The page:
February 20, 2018 Print

Two thousand copies of the 2017 Economic Freedom of the World Report have been translated into Slovenian and published by the Visio Institut, an Atlas Network partner based in Ljubljana, Slovenia, as part of the organization’s ongoing effort to highlight the importance of economic freedom. Along with the translated reports of 2015 and 2016, the publication of the most recent Economic Freedom of the World Report is aimed at influencing Slovene government policy and public support for policy change. The report is originally published by another Atlas Network partner, the Canada-based Fraser Institute.

"By co-publishing the Economic Freedom of the World Report in the Slovene language, the Visio Institut has facilitated and spurred public debates on which economic freedoms are denied in Slovenia, to what degree are these freedoms denied, and who is denying them to the people,” said Tanja Porčnik, president of Visio Institut. “[The results of] three annual EFW reports being published in the Slovene language include observing a better awareness of the level of economic freedom in Slovenia among decision-makers, journalists, opinion-makers, academics, entrepreneurs, and others, as well as their acceptance of essential connections between higher economic freedom and higher economic growth, higher per-capita income, more foreign direct investments, lower levels of poverty, and higher gender equality."

With a 7.00 out of 10 rating for economic freedom, Slovenia currently ranks 73rd of 159 nations on the Economic Freedom of the World Report. This score is based on an amalgamation of multiple measures of economic freedom, such as inflation, tariffs, minimum wage, and other barriers to entry which may affect entrepreneurship. Five categories are listed, each with individual subcategories: size of government, legal system and property rights, sound money, free trade, and regulation. In certain areas, such as sound money, Slovenia scored exceptionally well – this likely has to do with Slovenia’s status as a member of the European Union, which lends some stability to currency, particularly in small states. However, there are areas needing improvement.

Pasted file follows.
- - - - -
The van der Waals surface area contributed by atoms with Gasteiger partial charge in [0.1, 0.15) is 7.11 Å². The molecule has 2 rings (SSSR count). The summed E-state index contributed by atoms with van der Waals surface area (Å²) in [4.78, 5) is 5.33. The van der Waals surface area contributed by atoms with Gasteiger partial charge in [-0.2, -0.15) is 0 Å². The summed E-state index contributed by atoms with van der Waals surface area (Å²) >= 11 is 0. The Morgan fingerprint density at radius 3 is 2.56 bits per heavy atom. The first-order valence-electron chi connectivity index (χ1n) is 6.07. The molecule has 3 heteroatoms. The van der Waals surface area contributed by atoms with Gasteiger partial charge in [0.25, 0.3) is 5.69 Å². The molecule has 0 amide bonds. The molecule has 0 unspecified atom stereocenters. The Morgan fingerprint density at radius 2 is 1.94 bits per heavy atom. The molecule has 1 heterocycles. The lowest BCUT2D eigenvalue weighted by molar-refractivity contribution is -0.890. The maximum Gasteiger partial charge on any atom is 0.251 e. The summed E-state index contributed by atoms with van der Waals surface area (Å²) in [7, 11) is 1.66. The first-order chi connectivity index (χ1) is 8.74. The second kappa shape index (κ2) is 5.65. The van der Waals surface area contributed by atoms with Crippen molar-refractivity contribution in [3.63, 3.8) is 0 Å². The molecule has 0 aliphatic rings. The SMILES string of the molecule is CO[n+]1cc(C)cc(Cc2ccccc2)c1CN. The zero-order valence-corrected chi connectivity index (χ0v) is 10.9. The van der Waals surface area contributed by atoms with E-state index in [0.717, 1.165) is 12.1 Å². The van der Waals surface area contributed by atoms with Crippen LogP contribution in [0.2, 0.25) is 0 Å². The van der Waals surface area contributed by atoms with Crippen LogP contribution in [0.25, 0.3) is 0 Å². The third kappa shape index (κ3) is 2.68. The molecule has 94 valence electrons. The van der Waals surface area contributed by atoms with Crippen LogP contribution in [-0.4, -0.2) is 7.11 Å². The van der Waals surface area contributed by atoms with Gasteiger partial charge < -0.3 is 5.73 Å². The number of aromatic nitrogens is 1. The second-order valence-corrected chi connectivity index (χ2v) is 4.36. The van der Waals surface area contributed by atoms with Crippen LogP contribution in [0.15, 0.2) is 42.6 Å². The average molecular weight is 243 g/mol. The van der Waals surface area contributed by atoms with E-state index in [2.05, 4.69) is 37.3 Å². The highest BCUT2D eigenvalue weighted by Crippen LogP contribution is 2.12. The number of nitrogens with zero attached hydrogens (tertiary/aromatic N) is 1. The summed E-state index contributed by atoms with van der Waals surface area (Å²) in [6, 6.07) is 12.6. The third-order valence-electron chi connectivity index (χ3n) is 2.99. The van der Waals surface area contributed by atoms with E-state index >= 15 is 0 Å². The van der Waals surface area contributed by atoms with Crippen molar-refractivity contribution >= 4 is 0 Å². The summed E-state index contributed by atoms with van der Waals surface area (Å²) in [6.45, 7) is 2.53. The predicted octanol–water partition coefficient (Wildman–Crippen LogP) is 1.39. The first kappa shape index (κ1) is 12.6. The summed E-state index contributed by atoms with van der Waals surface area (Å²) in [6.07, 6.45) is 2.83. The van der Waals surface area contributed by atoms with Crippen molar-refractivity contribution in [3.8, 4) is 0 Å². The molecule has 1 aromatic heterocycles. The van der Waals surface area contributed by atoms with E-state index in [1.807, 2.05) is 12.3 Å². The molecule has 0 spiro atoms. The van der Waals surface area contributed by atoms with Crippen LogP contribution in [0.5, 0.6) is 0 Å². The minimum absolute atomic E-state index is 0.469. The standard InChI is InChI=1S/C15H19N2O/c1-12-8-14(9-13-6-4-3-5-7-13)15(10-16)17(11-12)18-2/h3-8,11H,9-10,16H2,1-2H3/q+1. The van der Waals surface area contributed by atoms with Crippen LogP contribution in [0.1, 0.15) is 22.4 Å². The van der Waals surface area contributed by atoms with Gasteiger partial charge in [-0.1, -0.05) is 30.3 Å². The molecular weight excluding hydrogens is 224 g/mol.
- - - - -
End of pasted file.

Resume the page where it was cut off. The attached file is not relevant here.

"For the Slovenes to be freer, the government should primarily strengthen rule of law by enhancing judicial independence and impartiality, privatizing the state-owned bank Nova Ljubljanska Banka, removing unnecessary administrative requirements for businesses, and abolishing the minimum wage,” Porčnik continued.

Among the former states of Yugoslavia, Slovenia ranks relatively well in terms of economic freedom. While Croatia and Macedonia have a slight edge over Slovenia in the world rankings, these three former Yugoslav states hold a significant advantage over their neighbors due in part to improving economic policies and decreases in burdensome regulations. The other three former Yugoslav states on which data has been collected — Serbia, Montenegro, and Bosnia-Herzegovina — all rank in the second-lowest quartile, with Bosnia-Herzegovina being ranked among the lowest five eastern European and Caucasus  states (no data was available on Kosovo). This provides a useful comparison, and shows that the nations which have adopted more market-friendly policies have significantly improved their economic freedom ranking.

The Fraser Institute’s report ranks Hong Kong, Singapore, and New Zealand as the top three economically free nations, while the Congo, Central African Republic, and Venezuela occupy the last three places. Other highlights of the ranking include the United States at 11th overall, with a score of 7.94 of 10.00, Russia at 100th overall, tallying 6.60 points, and China at 112th, with a 6.40 score. The vast majority of nations in the first and second quartiles have stable, democratic governments, strong protections for property rights, and lower levels of government corruption. A fully developed economy is also not a prerequisite for economic freedom; some nations listed in the top quartile, such as Mauritius (7th overall), Georgia (8th overall), Armenia (29th overall), and Rwanda (31st overall), are by certain measures considered to be “least developed” or “developing” countries. As has been demonstrated by the rapid progress of many eastern European countries, including Slovenia, the freeing of economies has led to significant progress in development and poverty alleviation

Read the 2017 Economic Freedom of the World Report here.